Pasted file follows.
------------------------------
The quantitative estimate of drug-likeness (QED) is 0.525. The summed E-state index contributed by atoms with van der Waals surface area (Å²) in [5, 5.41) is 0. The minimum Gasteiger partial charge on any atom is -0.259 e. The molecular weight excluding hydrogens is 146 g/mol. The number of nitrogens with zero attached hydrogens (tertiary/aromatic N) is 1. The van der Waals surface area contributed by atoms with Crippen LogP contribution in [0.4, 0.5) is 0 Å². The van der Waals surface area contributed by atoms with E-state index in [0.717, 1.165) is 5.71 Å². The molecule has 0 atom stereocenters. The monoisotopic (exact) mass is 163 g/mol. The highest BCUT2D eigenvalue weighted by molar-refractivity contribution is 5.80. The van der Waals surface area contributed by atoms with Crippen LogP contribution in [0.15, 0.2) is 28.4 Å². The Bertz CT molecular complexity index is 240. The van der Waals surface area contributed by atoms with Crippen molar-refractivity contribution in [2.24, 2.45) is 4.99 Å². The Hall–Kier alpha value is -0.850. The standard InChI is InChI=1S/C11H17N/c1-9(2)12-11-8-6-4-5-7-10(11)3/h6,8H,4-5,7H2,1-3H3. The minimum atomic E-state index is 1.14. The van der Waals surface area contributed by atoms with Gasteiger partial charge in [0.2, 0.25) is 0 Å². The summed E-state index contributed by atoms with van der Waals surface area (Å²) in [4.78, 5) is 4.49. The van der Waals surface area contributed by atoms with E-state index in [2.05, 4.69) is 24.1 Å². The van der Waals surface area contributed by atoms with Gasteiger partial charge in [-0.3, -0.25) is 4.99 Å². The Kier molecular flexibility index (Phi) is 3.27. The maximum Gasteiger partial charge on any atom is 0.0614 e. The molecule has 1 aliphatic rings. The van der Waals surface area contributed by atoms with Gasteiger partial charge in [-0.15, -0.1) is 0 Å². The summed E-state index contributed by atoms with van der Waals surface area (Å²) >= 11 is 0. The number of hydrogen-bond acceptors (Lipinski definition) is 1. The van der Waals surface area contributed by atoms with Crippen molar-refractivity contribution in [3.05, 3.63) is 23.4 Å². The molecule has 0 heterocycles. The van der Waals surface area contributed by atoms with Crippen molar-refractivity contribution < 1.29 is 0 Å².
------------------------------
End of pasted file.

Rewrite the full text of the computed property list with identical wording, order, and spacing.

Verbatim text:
The quantitative estimate of drug-likeness (QED) is 0.525. The summed E-state index contributed by atoms with van der Waals surface area (Å²) in [5, 5.41) is 0. The minimum Gasteiger partial charge on any atom is -0.259 e. The molecular weight excluding hydrogens is 146 g/mol. The number of nitrogens with zero attached hydrogens (tertiary/aromatic N) is 1. The van der Waals surface area contributed by atoms with Crippen LogP contribution in [0.4, 0.5) is 0 Å². The van der Waals surface area contributed by atoms with E-state index in [0.717, 1.165) is 5.71 Å². The molecule has 0 atom stereocenters. The monoisotopic (exact) mass is 163 g/mol. The highest BCUT2D eigenvalue weighted by molar-refractivity contribution is 5.80. The van der Waals surface area contributed by atoms with Crippen LogP contribution in [0.15, 0.2) is 28.4 Å². The Bertz CT molecular complexity index is 240. The van der Waals surface area contributed by atoms with Crippen molar-refractivity contribution in [2.24, 2.45) is 4.99 Å². The Hall–Kier alpha value is -0.850. The standard InChI is InChI=1S/C11H17N/c1-9(2)12-11-8-6-4-5-7-10(11)3/h6,8H,4-5,7H2,1-3H3. The minimum atomic E-state index is 1.14. The van der Waals surface area contributed by atoms with Gasteiger partial charge in [0.2, 0.25) is 0 Å². The summed E-state index contributed by atoms with van der Waals surface area (Å²) in [4.78, 5) is 4.49. The van der Waals surface area contributed by atoms with E-state index in [2.05, 4.69) is 24.1 Å². The van der Waals surface area contributed by atoms with Gasteiger partial charge in [-0.3, -0.25) is 4.99 Å². The Kier molecular flexibility index (Phi) is 3.27. The maximum Gasteiger partial charge on any atom is 0.0614 e. The molecule has 1 aliphatic rings. The van der Waals surface area contributed by atoms with Gasteiger partial charge in [-0.15, -0.1) is 0 Å². The summed E-state index contributed by atoms with van der Waals surface area (Å²) >= 11 is 0. The number of hydrogen-bond acceptors (Lipinski definition) is 1. The van der Waals surface area contributed by atoms with Crippen molar-refractivity contribution in [3.05, 3.63) is 23.4 Å². The molecule has 0 heterocycles. The van der Waals surface area contributed by atoms with Crippen molar-refractivity contribution < 1.29 is 0 Å².